figure: Fig. 6

Fig. 6 The plots of (a) accommodation error, (b) the maximum contrast magnitude and (c) maximum contrast gradient for Δz from 0 to 1 diopter with varying view densities.

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All the simulations above assume a fill factor of 1 for the elemental views. In fact, the fill factor, a, of the elemental views defined in Eq. (3) can have significant influence on the perceived light field image. Various methods [29, 30] that involve in adjusting the effective fill factor have been proposed to improve different aspects of the LF-3D display systems. Changing the fill factor will directly redefine the effective working NA of element views (Eq. (10)) and thus dramatically impact the integral light field image. Reducing the fill factor of elemental views is considered as being a simple, straightforward way to improve the accuracy of the accommodation cue, especially for a system with a low view density at the cost of reduced display brightness and potentially compromised spatial resolution.

In order to investigate the effects of the fill factor of the modulation element, we slightly modified the model setup in CodeV by reducing the effective aperture size of each lens element of the MLA on the modulation plane while maintaining the same lens pitch by fixing the amount of decenter among the zooms. Figures 7(a) and 7(b) show the result of the accommodative response of display configurations with different fill factors ranging from 1 to 0.4. The CDP of the display was fixed at 1 diopter (1m), the diameter of the entrance pupil of the eye was set as 3mm and the view density was set to be 0.57mm−2 since under such circumstance, the accommodation error is noticeable as shown in Fig. 6. The reconstruction depth of the target was set on the CDP and 1 diopter away from the CDP, for Figs. 7(a) and 6(b), respectively, while both figures plotted the MTF values for the mid-range frequency of 15 cycles/degree.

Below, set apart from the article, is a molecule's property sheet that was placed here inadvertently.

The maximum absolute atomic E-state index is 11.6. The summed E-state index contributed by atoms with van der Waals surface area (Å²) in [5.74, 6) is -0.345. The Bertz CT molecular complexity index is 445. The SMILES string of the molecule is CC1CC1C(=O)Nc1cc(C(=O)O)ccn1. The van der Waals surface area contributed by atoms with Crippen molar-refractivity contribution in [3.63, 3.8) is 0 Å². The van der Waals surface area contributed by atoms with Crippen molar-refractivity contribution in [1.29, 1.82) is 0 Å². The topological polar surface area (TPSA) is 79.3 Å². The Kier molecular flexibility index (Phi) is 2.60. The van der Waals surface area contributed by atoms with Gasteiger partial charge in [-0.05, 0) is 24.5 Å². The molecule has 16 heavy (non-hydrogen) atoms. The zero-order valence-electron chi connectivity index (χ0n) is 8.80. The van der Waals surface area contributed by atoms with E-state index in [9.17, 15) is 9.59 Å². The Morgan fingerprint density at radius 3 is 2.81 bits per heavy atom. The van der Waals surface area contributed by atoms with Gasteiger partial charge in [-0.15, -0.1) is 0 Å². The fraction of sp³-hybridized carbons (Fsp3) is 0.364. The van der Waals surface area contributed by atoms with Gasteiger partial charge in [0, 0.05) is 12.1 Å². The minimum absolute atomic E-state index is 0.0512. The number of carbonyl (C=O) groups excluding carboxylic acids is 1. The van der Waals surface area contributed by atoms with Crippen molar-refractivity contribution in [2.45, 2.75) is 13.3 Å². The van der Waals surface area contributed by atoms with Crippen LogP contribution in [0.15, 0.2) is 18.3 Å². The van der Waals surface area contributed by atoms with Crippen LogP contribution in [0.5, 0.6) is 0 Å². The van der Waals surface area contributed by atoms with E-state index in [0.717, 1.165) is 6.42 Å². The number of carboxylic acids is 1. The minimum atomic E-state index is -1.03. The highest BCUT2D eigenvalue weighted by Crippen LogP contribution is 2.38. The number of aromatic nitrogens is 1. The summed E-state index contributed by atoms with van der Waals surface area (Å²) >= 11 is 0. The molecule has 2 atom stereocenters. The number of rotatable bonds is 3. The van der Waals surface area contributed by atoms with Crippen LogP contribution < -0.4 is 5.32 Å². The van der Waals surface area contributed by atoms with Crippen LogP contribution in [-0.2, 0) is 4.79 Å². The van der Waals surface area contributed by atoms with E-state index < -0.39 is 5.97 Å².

figure: Fig. 7

Fig. 7 The accommodative curves for displays with a view density of 0.57mm−2 and different fill factors ranging from 1 to 0.4 with the reconstruction plane at (a) Δz = 0 diopter, (b) Δz = 1diopter. The target frequency was set at 15 cycles/degree.

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Overall, the results in Fig. 7 suggest that reducing the fill factor of elemental views for displays of the same view density can noticeably reduce the accommodation error. Furthermore, for targets with large depth displacement from the CDP (Fig. 7(b)), properly picking the fill factor can also improve the magnitude and gradient of the retinal image by obtaining good balance between the diffraction and aberration effects. For instance, in a display configuration with a view density of 0.57mm−2, by reducing the fill factor to 0.6, the accommodation error for targets rendered at 1 diopter away from the CDP can be reduced to nearly zero and the contrast magnitude and gradient of the retinal image are also noticeably improved. In this case, it might be advantageous to adopt a fill factor of 0.6 that offers negligible accommodation error and high image contrast for a depth range of ± 1 diopters from the CDP. For a display configuration with a view density of 1.27mm−2 or more, reducing the fill factor mainly improves the accommodative error for targets with large displacement from the CDP, but have little improvements or even adverse impacts on the image contrast and contrast gradient since the diffraction effect starts to dominate and thus does not show noticeable benefits.